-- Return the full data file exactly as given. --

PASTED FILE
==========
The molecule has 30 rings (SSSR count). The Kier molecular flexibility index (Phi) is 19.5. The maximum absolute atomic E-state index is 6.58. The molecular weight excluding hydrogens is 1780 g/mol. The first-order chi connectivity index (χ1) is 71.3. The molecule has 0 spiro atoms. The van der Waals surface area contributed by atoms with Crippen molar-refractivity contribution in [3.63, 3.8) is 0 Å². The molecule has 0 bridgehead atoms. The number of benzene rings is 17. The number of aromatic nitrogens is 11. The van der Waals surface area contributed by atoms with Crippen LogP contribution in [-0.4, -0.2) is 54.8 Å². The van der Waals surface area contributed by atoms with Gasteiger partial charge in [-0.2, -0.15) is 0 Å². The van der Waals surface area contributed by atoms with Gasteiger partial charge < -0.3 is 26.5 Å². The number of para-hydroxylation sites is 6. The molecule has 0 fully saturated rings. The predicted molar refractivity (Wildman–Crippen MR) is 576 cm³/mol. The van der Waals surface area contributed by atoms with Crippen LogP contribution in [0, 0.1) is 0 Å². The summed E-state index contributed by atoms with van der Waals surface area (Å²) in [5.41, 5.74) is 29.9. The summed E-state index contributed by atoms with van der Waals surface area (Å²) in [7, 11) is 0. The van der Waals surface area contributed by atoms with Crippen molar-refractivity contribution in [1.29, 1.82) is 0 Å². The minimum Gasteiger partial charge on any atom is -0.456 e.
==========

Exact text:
The molecule has 30 rings (SSSR count). The Kier molecular flexibility index (Phi) is 19.5. The maximum absolute atomic E-state index is 6.58. The molecular weight excluding hydrogens is 1780 g/mol. The first-order chi connectivity index (χ1) is 71.3. The molecule has 0 spiro atoms. The van der Waals surface area contributed by atoms with Crippen molar-refractivity contribution in [3.63, 3.8) is 0 Å². The molecule has 0 bridgehead atoms. The number of benzene rings is 17. The number of aromatic nitrogens is 11. The van der Waals surface area contributed by atoms with Crippen LogP contribution in [-0.4, -0.2) is 54.8 Å². The van der Waals surface area contributed by atoms with Gasteiger partial charge in [-0.2, -0.15) is 0 Å². The van der Waals surface area contributed by atoms with Gasteiger partial charge < -0.3 is 26.5 Å². The number of para-hydroxylation sites is 6. The molecule has 0 fully saturated rings. The predicted molar refractivity (Wildman–Crippen MR) is 576 cm³/mol. The van der Waals surface area contributed by atoms with Crippen LogP contribution in [0, 0.1) is 0 Å². The summed E-state index contributed by atoms with van der Waals surface area (Å²) in [5.41, 5.74) is 29.9. The summed E-state index contributed by atoms with van der Waals surface area (Å²) in [7, 11) is 0. The van der Waals surface area contributed by atoms with Crippen molar-refractivity contribution in [1.29, 1.82) is 0 Å². The minimum Gasteiger partial charge on any atom is -0.456 e.